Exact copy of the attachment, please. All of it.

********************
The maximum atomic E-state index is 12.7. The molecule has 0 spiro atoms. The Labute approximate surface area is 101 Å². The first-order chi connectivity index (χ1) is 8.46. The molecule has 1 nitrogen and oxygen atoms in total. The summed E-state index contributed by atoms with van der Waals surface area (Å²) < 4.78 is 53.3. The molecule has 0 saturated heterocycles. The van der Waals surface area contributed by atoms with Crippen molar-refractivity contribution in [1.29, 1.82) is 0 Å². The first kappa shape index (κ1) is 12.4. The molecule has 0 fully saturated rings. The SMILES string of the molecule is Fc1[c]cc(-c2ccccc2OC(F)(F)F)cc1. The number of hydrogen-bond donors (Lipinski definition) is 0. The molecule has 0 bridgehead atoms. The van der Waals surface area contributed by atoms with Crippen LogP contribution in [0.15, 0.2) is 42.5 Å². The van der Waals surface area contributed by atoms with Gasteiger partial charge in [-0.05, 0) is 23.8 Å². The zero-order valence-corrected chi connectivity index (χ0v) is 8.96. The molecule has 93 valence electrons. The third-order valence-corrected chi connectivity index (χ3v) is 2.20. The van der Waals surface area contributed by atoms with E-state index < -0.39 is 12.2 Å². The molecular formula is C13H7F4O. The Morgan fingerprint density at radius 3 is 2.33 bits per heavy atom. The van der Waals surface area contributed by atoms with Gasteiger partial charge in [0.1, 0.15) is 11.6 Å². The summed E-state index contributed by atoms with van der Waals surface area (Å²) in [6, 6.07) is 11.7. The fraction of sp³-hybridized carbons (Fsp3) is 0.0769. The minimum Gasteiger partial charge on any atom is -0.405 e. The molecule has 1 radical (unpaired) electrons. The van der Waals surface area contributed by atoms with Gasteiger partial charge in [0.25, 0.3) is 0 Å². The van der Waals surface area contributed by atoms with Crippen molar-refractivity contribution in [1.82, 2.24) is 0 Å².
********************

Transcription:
The maximum atomic E-state index is 12.7. The molecule has 0 spiro atoms. The Labute approximate surface area is 101 Å². The first-order chi connectivity index (χ1) is 8.46. The molecule has 1 nitrogen and oxygen atoms in total. The summed E-state index contributed by atoms with van der Waals surface area (Å²) < 4.78 is 53.3. The molecule has 0 saturated heterocycles. The van der Waals surface area contributed by atoms with Crippen molar-refractivity contribution in [1.29, 1.82) is 0 Å². The first kappa shape index (κ1) is 12.4. The molecule has 0 fully saturated rings. The SMILES string of the molecule is Fc1[c]cc(-c2ccccc2OC(F)(F)F)cc1. The number of hydrogen-bond donors (Lipinski definition) is 0. The molecule has 0 bridgehead atoms. The van der Waals surface area contributed by atoms with Crippen LogP contribution in [0.15, 0.2) is 42.5 Å². The van der Waals surface area contributed by atoms with Gasteiger partial charge in [-0.05, 0) is 23.8 Å². The zero-order valence-corrected chi connectivity index (χ0v) is 8.96. The molecule has 93 valence electrons. The third-order valence-corrected chi connectivity index (χ3v) is 2.20. The van der Waals surface area contributed by atoms with E-state index < -0.39 is 12.2 Å². The molecular formula is C13H7F4O. The Morgan fingerprint density at radius 3 is 2.33 bits per heavy atom. The van der Waals surface area contributed by atoms with Gasteiger partial charge in [0.1, 0.15) is 11.6 Å². The summed E-state index contributed by atoms with van der Waals surface area (Å²) in [6, 6.07) is 11.7. The fraction of sp³-hybridized carbons (Fsp3) is 0.0769. The minimum Gasteiger partial charge on any atom is -0.405 e. The molecule has 1 radical (unpaired) electrons. The van der Waals surface area contributed by atoms with Gasteiger partial charge in [0.25, 0.3) is 0 Å². The van der Waals surface area contributed by atoms with Crippen molar-refractivity contribution in [1.82, 2.24) is 0 Å².